The account is real but this paragraph is fictional. Well, it is not in the Bible, but it is very real in our world. 'Not having time' is one of the top buzzwords of our time. We hardly have time for most things we want to do these days, do we? Time to stop, to talk, to read a book; even to ask for something.... In the spiritual realm, we don’t find to pray, to meditate, and often times to go meet the Master and thank Him for curing us from leprosy of sin and for taking care of our daily leprosies, which weigh so heavily on our shoulders.

      We can admit of course that, in some situations, lack of time happens. The week is so tight that it could have another day or two. But, if we are to be honest this is not the rule. The times we live in, a global pandemic, makes even more evident that even when we get all the time in the world in our hands it seems we don’t have time for many of the things that matter, because then other time- consumers like anxiety, fear and hopelessness for example, seem to run our clocks and watches.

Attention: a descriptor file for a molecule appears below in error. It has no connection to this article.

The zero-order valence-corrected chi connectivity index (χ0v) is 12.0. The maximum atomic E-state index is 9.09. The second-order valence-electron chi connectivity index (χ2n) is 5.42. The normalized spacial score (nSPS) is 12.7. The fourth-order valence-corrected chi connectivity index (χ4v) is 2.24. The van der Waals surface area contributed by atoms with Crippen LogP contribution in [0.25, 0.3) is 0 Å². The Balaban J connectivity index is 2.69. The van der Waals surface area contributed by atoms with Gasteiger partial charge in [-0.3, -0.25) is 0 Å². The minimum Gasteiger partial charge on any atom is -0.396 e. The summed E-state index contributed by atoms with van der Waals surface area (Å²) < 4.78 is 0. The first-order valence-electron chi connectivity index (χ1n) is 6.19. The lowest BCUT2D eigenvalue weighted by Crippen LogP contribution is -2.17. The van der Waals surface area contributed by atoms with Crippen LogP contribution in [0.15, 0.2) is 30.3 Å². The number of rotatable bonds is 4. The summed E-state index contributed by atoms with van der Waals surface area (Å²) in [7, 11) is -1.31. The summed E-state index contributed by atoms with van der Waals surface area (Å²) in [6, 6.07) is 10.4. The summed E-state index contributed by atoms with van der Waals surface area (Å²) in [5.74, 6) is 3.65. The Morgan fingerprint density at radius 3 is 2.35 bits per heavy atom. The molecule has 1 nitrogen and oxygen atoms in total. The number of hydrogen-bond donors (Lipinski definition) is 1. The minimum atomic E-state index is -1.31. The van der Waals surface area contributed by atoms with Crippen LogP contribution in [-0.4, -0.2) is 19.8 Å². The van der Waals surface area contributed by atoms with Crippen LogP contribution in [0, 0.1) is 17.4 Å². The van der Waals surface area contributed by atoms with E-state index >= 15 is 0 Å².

Now, we know God created time, so there must be a certain logic and precision in it. He even instituted one day to do nothing, just to rest.[1] “You will never have time for anything. If you need time, you have to make it”.[2] The fact is that we fail in making time for what matters; to look up, to look inward, to think and meditate, to repent and receive forgiveness. To look outward and act, helping our neighbours. We are so busy with our life and things we think matter that we don't even have time to ask for time.


      If we were to use our terminology, Jesus was always on the go, busy busy busy.  He had a group of disciples to teach and manage conflicts; He had a crowd of followers approaching Him all the time, demanding from Him some level of attention. There were also people who wanted to stab Him on the back, or rather, to nail Him to a cross; people ready to criticize and find the flaws. He also needed personal care and rest. And of course, all of this gravitated around His Greatest and foremost work: He came to obey the Father unto death, even death on the Cross.